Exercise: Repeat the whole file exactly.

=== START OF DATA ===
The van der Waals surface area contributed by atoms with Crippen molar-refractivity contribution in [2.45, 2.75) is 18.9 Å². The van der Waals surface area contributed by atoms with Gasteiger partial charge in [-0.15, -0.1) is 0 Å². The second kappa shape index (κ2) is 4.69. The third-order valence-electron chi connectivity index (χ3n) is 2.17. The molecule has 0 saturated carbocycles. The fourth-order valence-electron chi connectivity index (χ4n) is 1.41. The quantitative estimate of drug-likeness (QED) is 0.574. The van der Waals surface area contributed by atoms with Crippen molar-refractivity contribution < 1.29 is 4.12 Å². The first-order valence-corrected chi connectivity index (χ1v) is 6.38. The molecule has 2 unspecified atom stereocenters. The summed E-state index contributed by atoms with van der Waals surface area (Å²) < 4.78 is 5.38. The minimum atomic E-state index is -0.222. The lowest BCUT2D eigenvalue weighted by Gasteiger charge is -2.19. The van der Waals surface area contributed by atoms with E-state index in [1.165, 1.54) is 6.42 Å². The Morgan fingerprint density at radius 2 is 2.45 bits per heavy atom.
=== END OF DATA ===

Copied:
The van der Waals surface area contributed by atoms with Crippen molar-refractivity contribution in [2.45, 2.75) is 18.9 Å². The van der Waals surface area contributed by atoms with Gasteiger partial charge in [-0.15, -0.1) is 0 Å². The second kappa shape index (κ2) is 4.69. The third-order valence-electron chi connectivity index (χ3n) is 2.17. The molecule has 0 saturated carbocycles. The fourth-order valence-electron chi connectivity index (χ4n) is 1.41. The quantitative estimate of drug-likeness (QED) is 0.574. The van der Waals surface area contributed by atoms with Crippen molar-refractivity contribution < 1.29 is 4.12 Å². The first-order valence-corrected chi connectivity index (χ1v) is 6.38. The molecule has 2 unspecified atom stereocenters. The summed E-state index contributed by atoms with van der Waals surface area (Å²) < 4.78 is 5.38. The minimum atomic E-state index is -0.222. The lowest BCUT2D eigenvalue weighted by Gasteiger charge is -2.19. The van der Waals surface area contributed by atoms with E-state index in [1.165, 1.54) is 6.42 Å². The Morgan fingerprint density at radius 2 is 2.45 bits per heavy atom.